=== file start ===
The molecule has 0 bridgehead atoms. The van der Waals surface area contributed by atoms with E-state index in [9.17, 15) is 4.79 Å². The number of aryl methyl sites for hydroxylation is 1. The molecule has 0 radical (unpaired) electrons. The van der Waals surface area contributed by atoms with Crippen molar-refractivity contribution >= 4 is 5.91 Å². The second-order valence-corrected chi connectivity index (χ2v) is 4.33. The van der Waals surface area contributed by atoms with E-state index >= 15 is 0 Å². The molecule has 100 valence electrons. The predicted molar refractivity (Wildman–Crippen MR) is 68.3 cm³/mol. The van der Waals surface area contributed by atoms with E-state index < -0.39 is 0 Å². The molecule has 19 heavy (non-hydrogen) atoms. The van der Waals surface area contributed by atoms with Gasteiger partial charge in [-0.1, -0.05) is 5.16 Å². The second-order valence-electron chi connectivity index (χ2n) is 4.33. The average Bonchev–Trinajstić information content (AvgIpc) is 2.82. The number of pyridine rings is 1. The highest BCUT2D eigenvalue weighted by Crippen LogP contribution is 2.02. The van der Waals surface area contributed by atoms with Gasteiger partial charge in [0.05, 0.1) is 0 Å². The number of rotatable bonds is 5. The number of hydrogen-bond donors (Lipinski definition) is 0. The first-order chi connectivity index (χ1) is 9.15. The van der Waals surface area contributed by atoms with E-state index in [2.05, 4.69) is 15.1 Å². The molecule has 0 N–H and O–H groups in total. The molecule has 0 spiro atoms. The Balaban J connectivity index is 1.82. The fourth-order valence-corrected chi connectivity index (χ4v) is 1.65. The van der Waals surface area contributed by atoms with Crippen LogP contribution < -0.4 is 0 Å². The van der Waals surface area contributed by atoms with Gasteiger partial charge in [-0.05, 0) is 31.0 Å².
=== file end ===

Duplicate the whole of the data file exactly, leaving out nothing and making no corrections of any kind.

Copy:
The molecule has 0 bridgehead atoms. The van der Waals surface area contributed by atoms with E-state index in [9.17, 15) is 4.79 Å². The number of aryl methyl sites for hydroxylation is 1. The molecule has 0 radical (unpaired) electrons. The van der Waals surface area contributed by atoms with Crippen molar-refractivity contribution >= 4 is 5.91 Å². The second-order valence-corrected chi connectivity index (χ2v) is 4.33. The van der Waals surface area contributed by atoms with E-state index >= 15 is 0 Å². The molecule has 100 valence electrons. The predicted molar refractivity (Wildman–Crippen MR) is 68.3 cm³/mol. The van der Waals surface area contributed by atoms with E-state index < -0.39 is 0 Å². The molecule has 19 heavy (non-hydrogen) atoms. The van der Waals surface area contributed by atoms with Gasteiger partial charge in [-0.1, -0.05) is 5.16 Å². The second-order valence-electron chi connectivity index (χ2n) is 4.33. The average Bonchev–Trinajstić information content (AvgIpc) is 2.82. The number of pyridine rings is 1. The highest BCUT2D eigenvalue weighted by Crippen LogP contribution is 2.02. The van der Waals surface area contributed by atoms with Gasteiger partial charge in [0.05, 0.1) is 0 Å². The number of rotatable bonds is 5. The number of hydrogen-bond donors (Lipinski definition) is 0. The first-order chi connectivity index (χ1) is 9.15. The van der Waals surface area contributed by atoms with E-state index in [2.05, 4.69) is 15.1 Å². The molecule has 0 N–H and O–H groups in total. The molecule has 0 spiro atoms. The Balaban J connectivity index is 1.82. The fourth-order valence-corrected chi connectivity index (χ4v) is 1.65. The van der Waals surface area contributed by atoms with Crippen LogP contribution < -0.4 is 0 Å². The van der Waals surface area contributed by atoms with Gasteiger partial charge in [-0.05, 0) is 31.0 Å².